The Kinston facility doesn’t utilize a pre-smoke or liquid smoke in the smokehouse. Instead, Smithfield employs bone in meat netting manufactured by PCM [Package Concepts & Materials], Greenville, SC.

PCM meat nets are infused with smoke flavor, and as the hams go through the heating process, the smoke goes from the net into the ham.

The smokers are programmed to ensure that the hams are smoked to the specifications required for the various products made at the Kinston facility. Probes are inserted in some of the hams to ensure placement in the proper category. Hams are smoked for 12 to 13 hours.Later, the hams are cut into portions — the shank, a butt or a slice, for example.

Smithfield has seen a trend of consumers selecting small portions of hams for regular consumption while reserving the large centerpiece hams for special occasions like Easter, Thanksgiving and Christmas, or other celebrations.

Baker’s delight

A unique feature of the Kinston facility is its in-house, all-stainless bakery. It features a two-story proofer for the dough. Products such as the Rip-n-Dips, Bagel Dogs and Pretzel Dogs, calzones and stromboli are the type of grab-n-go products aligned with consumer demand for convenience. In its What’s In Store report for 2023, the International Dairy Deli Bakery Association (IDDBA) found that 55% of the consumers surveyed said they were somewhat or very interested in easier shopping with grab-and-go for bakery and deli products, while 50% said they were somewhat or very interested in easier meal preparation with semi- and fully prepared items.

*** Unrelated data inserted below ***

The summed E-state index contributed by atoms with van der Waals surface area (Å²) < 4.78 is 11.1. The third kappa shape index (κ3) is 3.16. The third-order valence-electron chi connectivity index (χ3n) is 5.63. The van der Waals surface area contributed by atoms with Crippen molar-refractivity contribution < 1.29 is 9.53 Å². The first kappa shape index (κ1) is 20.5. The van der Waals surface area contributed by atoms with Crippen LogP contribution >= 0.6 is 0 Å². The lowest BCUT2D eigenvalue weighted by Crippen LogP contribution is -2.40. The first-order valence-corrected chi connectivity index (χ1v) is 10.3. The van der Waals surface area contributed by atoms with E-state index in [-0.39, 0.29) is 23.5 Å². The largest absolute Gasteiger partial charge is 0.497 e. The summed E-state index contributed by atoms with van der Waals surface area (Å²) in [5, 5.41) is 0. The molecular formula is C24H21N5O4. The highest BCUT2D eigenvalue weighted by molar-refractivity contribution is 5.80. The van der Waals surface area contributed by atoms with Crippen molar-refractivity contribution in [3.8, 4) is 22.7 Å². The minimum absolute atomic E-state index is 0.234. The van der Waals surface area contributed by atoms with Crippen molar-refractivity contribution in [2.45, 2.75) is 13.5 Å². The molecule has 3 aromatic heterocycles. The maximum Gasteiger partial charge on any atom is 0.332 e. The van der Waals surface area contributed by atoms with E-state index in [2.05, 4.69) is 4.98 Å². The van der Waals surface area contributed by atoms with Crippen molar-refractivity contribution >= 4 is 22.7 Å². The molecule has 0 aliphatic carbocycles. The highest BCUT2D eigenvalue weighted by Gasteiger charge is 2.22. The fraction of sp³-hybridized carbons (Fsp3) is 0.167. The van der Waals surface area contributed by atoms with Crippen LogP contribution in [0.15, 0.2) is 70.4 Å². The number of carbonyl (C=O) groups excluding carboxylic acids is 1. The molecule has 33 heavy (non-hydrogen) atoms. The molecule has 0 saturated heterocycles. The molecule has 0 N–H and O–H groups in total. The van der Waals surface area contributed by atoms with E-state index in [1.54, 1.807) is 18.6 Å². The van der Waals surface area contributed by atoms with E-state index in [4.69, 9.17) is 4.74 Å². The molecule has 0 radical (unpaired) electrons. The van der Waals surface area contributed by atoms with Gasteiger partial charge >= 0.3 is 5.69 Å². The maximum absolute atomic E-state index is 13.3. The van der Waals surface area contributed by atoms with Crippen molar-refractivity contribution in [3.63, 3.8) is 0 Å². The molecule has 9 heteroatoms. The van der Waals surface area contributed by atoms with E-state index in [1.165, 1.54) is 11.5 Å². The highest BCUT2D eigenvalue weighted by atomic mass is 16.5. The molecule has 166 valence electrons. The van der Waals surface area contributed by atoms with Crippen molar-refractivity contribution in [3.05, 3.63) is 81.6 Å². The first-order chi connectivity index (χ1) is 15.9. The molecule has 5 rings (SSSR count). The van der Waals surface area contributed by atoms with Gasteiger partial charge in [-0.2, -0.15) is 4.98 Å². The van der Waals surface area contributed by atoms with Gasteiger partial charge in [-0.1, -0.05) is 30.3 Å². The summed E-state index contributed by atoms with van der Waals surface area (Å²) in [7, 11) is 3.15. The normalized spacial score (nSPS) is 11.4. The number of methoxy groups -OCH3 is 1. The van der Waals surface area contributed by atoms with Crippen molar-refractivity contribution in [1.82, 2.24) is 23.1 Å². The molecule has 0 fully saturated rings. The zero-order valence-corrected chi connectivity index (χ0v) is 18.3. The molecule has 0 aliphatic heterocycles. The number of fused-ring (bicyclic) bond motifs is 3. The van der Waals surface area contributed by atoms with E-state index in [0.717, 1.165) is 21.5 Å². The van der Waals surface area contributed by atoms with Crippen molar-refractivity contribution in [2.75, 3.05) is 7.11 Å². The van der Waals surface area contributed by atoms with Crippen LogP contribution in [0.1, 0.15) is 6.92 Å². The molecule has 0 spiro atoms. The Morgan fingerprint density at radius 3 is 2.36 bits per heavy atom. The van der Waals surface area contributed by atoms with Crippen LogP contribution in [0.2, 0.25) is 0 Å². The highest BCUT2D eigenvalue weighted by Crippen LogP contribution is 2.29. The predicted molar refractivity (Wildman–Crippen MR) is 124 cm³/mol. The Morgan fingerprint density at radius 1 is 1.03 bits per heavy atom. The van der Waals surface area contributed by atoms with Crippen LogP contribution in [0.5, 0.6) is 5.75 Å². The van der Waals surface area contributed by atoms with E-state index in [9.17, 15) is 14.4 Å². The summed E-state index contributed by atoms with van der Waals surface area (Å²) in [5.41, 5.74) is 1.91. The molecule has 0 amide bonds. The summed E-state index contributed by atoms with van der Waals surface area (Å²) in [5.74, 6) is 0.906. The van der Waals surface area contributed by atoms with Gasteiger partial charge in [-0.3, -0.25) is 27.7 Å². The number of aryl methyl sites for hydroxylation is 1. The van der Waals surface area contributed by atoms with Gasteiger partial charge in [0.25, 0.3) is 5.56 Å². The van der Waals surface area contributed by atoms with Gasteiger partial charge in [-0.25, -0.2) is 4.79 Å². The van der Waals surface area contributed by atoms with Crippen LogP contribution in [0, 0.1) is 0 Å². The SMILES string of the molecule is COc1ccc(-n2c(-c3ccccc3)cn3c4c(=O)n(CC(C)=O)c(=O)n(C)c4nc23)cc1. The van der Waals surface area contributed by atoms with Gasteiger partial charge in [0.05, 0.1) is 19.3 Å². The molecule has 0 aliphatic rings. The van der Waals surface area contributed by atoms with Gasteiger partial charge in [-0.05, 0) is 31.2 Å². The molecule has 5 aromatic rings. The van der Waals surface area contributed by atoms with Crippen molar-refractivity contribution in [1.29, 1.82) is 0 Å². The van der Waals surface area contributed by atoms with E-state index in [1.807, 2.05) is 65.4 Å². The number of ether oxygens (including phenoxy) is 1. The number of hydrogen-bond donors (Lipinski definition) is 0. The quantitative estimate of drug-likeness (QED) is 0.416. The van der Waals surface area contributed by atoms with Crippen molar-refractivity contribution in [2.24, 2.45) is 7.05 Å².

At the Kinston plant, industrial mixers produce 400 lb-batches of dough that get transferred to a line of rolling pins. The dough is turned 90° [The Kinston bakery is the only bakery in the world that turns the dough sheet 90°, according to Smithfield.] and sent to the production floor where the dough sheet is cut into different shapes depending on the product that is running on the line. For example, Rip-n-Dips begin as a flat sheet of dough that after it’s sliced, is formed, by hand, into a doughnut-shape.

Another notable feature of the bakery are video screens that reinforce the process of hand-forming the products. If the company were to run a new product or have a new bunch of employees, Smithfield records an employee demonstrating the correct way to complete the task. The video replays, and an employee can look up at any time and see how it’s done.

Smithfield started Rip-n-Dip production during COVID, and training was a challenge with social distancing mandates. The video screens helped teach employees that new process.